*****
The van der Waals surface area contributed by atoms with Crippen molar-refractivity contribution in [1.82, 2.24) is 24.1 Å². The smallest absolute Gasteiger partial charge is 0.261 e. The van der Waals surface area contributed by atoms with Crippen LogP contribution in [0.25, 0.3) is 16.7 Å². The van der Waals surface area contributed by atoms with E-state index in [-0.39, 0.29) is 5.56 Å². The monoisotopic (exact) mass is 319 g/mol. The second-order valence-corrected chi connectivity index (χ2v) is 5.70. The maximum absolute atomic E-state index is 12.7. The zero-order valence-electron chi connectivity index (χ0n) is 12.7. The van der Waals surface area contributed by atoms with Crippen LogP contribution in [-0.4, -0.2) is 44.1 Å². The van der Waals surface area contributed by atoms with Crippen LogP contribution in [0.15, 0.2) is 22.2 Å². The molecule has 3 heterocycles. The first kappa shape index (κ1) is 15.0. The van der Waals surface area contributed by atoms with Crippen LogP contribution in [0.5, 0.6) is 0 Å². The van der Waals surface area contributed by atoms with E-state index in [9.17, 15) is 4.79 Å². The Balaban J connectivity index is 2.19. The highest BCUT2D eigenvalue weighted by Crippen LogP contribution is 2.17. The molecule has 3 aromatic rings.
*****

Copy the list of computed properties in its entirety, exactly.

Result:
The van der Waals surface area contributed by atoms with Crippen molar-refractivity contribution in [1.82, 2.24) is 24.1 Å². The smallest absolute Gasteiger partial charge is 0.261 e. The van der Waals surface area contributed by atoms with Crippen LogP contribution in [0.25, 0.3) is 16.7 Å². The van der Waals surface area contributed by atoms with E-state index in [-0.39, 0.29) is 5.56 Å². The monoisotopic (exact) mass is 319 g/mol. The second-order valence-corrected chi connectivity index (χ2v) is 5.70. The maximum absolute atomic E-state index is 12.7. The zero-order valence-electron chi connectivity index (χ0n) is 12.7. The van der Waals surface area contributed by atoms with Crippen LogP contribution in [-0.4, -0.2) is 44.1 Å². The van der Waals surface area contributed by atoms with Crippen LogP contribution in [0.15, 0.2) is 22.2 Å². The molecule has 3 heterocycles. The first kappa shape index (κ1) is 15.0. The van der Waals surface area contributed by atoms with Crippen LogP contribution in [0.5, 0.6) is 0 Å². The van der Waals surface area contributed by atoms with E-state index in [9.17, 15) is 4.79 Å². The Balaban J connectivity index is 2.19. The highest BCUT2D eigenvalue weighted by Crippen LogP contribution is 2.17. The molecule has 3 aromatic rings.